SAN ANTONIO – The San Antonio Food Bank on Wednesday hosted its fifth annual Nutrition Summit.
More than 200 health care workers, social workers, nutrition practitioners, community leaders, early childhood educators and school teachers gathered to learn innovative ways to promote healthy food practices.
"I see a lot of problems students -- showing up to school with a lot of fast food or bagged food or processed food," said Scott Albach, a Harlandale Independent School District teacher.
Research shows that in Bexar County there are more than 103,000 children deemed food insecure, which means they don't have consistent food for an active, healthy lifestyle.
"San Antonio is notoriously known for high rates of heart disease, obesity. These are all nutrition issues. These are side affects of not having access to good nutrition," Food Bank President Eric Cooper said. "If we want San Antonio to be a healthy place, we need three things: People getting access to good nutrition, all of us staying physically active and all of us taking some time to be mindful."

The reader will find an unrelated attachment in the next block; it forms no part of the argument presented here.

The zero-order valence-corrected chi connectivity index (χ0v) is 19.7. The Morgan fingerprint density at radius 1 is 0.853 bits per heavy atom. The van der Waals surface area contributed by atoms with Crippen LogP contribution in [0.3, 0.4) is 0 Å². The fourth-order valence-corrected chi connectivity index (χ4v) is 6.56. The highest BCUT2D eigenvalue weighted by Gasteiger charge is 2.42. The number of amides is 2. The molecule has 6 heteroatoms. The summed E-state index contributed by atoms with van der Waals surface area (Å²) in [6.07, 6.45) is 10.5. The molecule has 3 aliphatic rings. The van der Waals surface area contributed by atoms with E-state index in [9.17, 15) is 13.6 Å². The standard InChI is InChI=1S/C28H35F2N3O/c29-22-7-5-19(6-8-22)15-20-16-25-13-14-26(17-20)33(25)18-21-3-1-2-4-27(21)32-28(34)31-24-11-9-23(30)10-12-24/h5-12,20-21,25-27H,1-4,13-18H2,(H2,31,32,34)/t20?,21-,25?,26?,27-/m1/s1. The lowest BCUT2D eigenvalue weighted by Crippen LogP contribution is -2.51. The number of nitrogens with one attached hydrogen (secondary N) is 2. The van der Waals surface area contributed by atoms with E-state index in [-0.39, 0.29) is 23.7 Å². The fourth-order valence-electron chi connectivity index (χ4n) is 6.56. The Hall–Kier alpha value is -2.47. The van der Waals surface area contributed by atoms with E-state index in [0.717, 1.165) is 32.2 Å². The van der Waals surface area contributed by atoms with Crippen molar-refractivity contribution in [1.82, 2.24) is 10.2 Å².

Cooper said providing residents with healthy options is key, but he stressed that hunger doesn't take a break and donations are needed more than ever.
"We literally feed 58,000 people a week and make sure they get access to healthy food. And 40 percent of what we distribute is fresh produce, so for folks who want to get involved and donate, we really need the help," he said.
More than 200 healthcare, social workers, nutrition practitioners, community leaders, early childhood educators, and school teachers are here to learn about the impact of food insecurity and social determinents that influence health outcomes in and around #SanAntonio pic.twitter.com/ZxMGF1Hix6— KSAT Max Massey (@MaxMasseyTV) March 13, 2019